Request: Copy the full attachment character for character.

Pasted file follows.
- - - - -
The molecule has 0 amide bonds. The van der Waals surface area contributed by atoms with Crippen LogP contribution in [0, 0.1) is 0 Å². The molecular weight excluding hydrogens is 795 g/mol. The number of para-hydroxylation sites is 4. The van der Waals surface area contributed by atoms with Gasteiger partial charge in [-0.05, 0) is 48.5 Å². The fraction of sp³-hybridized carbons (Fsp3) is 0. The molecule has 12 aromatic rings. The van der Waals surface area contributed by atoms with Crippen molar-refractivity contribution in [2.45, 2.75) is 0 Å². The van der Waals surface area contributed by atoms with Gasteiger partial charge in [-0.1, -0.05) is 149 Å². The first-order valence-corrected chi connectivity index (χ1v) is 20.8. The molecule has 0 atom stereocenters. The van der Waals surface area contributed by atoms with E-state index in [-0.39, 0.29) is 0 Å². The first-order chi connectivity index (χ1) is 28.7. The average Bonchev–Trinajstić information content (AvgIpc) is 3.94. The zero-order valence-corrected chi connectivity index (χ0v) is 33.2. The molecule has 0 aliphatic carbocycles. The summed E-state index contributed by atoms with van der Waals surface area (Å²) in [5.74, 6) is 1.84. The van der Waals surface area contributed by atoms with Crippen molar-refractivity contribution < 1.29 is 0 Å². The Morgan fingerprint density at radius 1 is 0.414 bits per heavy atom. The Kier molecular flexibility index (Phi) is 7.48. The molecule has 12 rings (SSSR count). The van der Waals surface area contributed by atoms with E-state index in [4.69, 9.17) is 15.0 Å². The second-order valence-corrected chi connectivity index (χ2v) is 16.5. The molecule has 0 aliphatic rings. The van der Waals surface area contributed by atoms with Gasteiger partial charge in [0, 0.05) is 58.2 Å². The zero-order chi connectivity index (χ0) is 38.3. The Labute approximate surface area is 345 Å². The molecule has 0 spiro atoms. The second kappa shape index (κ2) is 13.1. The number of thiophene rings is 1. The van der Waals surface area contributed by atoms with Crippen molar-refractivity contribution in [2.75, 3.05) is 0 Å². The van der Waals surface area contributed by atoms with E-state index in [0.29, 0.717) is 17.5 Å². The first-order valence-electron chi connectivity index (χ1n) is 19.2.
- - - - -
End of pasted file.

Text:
The molecule has 0 amide bonds. The van der Waals surface area contributed by atoms with Crippen LogP contribution in [0, 0.1) is 0 Å². The molecular weight excluding hydrogens is 795 g/mol. The number of para-hydroxylation sites is 4. The van der Waals surface area contributed by atoms with Gasteiger partial charge in [-0.05, 0) is 48.5 Å². The fraction of sp³-hybridized carbons (Fsp3) is 0. The molecule has 12 aromatic rings. The van der Waals surface area contributed by atoms with Crippen molar-refractivity contribution in [2.45, 2.75) is 0 Å². The van der Waals surface area contributed by atoms with Gasteiger partial charge in [-0.1, -0.05) is 149 Å². The first-order valence-corrected chi connectivity index (χ1v) is 20.8. The molecule has 0 atom stereocenters. The van der Waals surface area contributed by atoms with E-state index in [-0.39, 0.29) is 0 Å². The first-order chi connectivity index (χ1) is 28.7. The average Bonchev–Trinajstić information content (AvgIpc) is 3.94. The zero-order valence-corrected chi connectivity index (χ0v) is 33.2. The molecule has 0 aliphatic carbocycles. The summed E-state index contributed by atoms with van der Waals surface area (Å²) in [5.74, 6) is 1.84. The van der Waals surface area contributed by atoms with Crippen molar-refractivity contribution < 1.29 is 0 Å². The Morgan fingerprint density at radius 1 is 0.414 bits per heavy atom. The Kier molecular flexibility index (Phi) is 7.48. The molecule has 12 rings (SSSR count). The van der Waals surface area contributed by atoms with E-state index in [4.69, 9.17) is 15.0 Å². The second-order valence-corrected chi connectivity index (χ2v) is 16.5. The molecule has 0 aliphatic rings. The van der Waals surface area contributed by atoms with Gasteiger partial charge in [0, 0.05) is 58.2 Å². The zero-order chi connectivity index (χ0) is 38.3. The Labute approximate surface area is 345 Å². The molecule has 0 spiro atoms. The second kappa shape index (κ2) is 13.1. The number of thiophene rings is 1. The van der Waals surface area contributed by atoms with Crippen molar-refractivity contribution in [2.75, 3.05) is 0 Å². The van der Waals surface area contributed by atoms with E-state index in [0.29, 0.717) is 17.5 Å². The first-order valence-electron chi connectivity index (χ1n) is 19.2.